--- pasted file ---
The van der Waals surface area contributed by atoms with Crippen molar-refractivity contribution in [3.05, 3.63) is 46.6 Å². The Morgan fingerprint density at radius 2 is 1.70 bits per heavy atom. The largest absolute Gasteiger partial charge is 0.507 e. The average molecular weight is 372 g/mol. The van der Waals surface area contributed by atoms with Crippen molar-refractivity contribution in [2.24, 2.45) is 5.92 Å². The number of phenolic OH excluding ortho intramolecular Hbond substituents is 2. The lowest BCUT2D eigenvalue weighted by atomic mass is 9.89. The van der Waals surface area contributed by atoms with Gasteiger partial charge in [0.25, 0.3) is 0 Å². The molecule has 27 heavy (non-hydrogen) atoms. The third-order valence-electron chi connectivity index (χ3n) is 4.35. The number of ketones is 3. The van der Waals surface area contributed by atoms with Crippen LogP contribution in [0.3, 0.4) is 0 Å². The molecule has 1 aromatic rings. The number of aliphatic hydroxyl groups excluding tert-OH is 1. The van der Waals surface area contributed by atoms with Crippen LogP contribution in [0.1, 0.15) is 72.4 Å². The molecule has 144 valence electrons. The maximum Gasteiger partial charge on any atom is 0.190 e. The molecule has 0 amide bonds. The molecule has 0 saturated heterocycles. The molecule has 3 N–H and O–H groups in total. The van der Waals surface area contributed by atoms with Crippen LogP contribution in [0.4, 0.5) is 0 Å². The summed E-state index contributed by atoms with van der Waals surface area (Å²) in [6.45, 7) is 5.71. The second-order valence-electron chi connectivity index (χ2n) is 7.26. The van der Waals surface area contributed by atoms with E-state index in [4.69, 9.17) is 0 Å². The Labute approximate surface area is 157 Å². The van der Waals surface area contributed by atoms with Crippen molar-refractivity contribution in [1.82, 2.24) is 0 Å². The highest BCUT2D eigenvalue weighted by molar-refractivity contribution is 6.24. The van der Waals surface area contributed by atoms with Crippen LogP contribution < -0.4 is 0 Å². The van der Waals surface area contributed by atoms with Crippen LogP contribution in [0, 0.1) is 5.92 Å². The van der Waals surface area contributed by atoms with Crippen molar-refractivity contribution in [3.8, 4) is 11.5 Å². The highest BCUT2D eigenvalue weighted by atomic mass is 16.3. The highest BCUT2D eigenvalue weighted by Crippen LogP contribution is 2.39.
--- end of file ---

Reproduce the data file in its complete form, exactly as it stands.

The van der Waals surface area contributed by atoms with Crippen molar-refractivity contribution in [3.05, 3.63) is 46.6 Å². The Morgan fingerprint density at radius 2 is 1.70 bits per heavy atom. The largest absolute Gasteiger partial charge is 0.507 e. The average molecular weight is 372 g/mol. The van der Waals surface area contributed by atoms with Crippen molar-refractivity contribution in [2.24, 2.45) is 5.92 Å². The number of phenolic OH excluding ortho intramolecular Hbond substituents is 2. The lowest BCUT2D eigenvalue weighted by atomic mass is 9.89. The van der Waals surface area contributed by atoms with Gasteiger partial charge in [0.25, 0.3) is 0 Å². The molecule has 27 heavy (non-hydrogen) atoms. The third-order valence-electron chi connectivity index (χ3n) is 4.35. The number of ketones is 3. The van der Waals surface area contributed by atoms with Crippen LogP contribution in [0.3, 0.4) is 0 Å². The molecule has 1 aromatic rings. The number of aliphatic hydroxyl groups excluding tert-OH is 1. The van der Waals surface area contributed by atoms with Crippen LogP contribution in [0.1, 0.15) is 72.4 Å². The molecule has 144 valence electrons. The maximum Gasteiger partial charge on any atom is 0.190 e. The molecule has 0 amide bonds. The molecule has 0 saturated heterocycles. The molecule has 3 N–H and O–H groups in total. The van der Waals surface area contributed by atoms with Crippen LogP contribution in [0.4, 0.5) is 0 Å². The summed E-state index contributed by atoms with van der Waals surface area (Å²) in [6.45, 7) is 5.71. The second-order valence-electron chi connectivity index (χ2n) is 7.26. The van der Waals surface area contributed by atoms with E-state index in [4.69, 9.17) is 0 Å². The Labute approximate surface area is 157 Å². The van der Waals surface area contributed by atoms with Crippen molar-refractivity contribution in [1.82, 2.24) is 0 Å². The highest BCUT2D eigenvalue weighted by molar-refractivity contribution is 6.24. The van der Waals surface area contributed by atoms with Crippen LogP contribution < -0.4 is 0 Å². The van der Waals surface area contributed by atoms with Crippen LogP contribution in [0, 0.1) is 5.92 Å². The van der Waals surface area contributed by atoms with Crippen molar-refractivity contribution in [3.8, 4) is 11.5 Å². The highest BCUT2D eigenvalue weighted by atomic mass is 16.3. The highest BCUT2D eigenvalue weighted by Crippen LogP contribution is 2.39.